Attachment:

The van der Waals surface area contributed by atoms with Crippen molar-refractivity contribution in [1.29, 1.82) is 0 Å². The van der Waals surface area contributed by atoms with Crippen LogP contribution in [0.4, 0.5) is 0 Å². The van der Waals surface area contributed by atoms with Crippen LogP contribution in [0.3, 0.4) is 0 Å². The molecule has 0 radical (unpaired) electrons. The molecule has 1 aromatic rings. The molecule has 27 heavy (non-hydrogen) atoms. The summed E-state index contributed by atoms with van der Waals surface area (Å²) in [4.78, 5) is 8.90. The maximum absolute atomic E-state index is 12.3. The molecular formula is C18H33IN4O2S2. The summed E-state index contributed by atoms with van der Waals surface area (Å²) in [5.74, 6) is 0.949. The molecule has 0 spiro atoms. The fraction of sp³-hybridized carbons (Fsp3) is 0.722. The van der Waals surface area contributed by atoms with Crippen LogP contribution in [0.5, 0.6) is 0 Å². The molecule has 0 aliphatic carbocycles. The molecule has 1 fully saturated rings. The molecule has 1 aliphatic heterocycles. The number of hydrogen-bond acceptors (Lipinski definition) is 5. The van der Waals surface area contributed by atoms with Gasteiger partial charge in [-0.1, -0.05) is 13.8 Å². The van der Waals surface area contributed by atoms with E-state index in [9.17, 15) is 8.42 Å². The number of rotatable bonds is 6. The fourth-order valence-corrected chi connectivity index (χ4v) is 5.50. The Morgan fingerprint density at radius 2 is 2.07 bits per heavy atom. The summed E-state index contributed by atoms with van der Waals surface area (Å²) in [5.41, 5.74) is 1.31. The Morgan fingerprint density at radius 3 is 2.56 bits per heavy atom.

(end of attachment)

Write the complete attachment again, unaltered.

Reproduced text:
The van der Waals surface area contributed by atoms with Crippen molar-refractivity contribution in [1.29, 1.82) is 0 Å². The van der Waals surface area contributed by atoms with Crippen LogP contribution in [0.4, 0.5) is 0 Å². The van der Waals surface area contributed by atoms with Crippen LogP contribution in [0.3, 0.4) is 0 Å². The molecule has 0 radical (unpaired) electrons. The molecule has 1 aromatic rings. The molecule has 27 heavy (non-hydrogen) atoms. The summed E-state index contributed by atoms with van der Waals surface area (Å²) in [4.78, 5) is 8.90. The maximum absolute atomic E-state index is 12.3. The molecular formula is C18H33IN4O2S2. The summed E-state index contributed by atoms with van der Waals surface area (Å²) in [5.74, 6) is 0.949. The molecule has 0 spiro atoms. The fraction of sp³-hybridized carbons (Fsp3) is 0.722. The van der Waals surface area contributed by atoms with Crippen LogP contribution in [0.5, 0.6) is 0 Å². The molecule has 0 aliphatic carbocycles. The molecule has 1 fully saturated rings. The molecule has 1 aliphatic heterocycles. The number of hydrogen-bond acceptors (Lipinski definition) is 5. The van der Waals surface area contributed by atoms with Gasteiger partial charge in [-0.1, -0.05) is 13.8 Å². The van der Waals surface area contributed by atoms with E-state index in [9.17, 15) is 8.42 Å². The number of rotatable bonds is 6. The fourth-order valence-corrected chi connectivity index (χ4v) is 5.50. The Morgan fingerprint density at radius 2 is 2.07 bits per heavy atom. The summed E-state index contributed by atoms with van der Waals surface area (Å²) in [5.41, 5.74) is 1.31. The Morgan fingerprint density at radius 3 is 2.56 bits per heavy atom.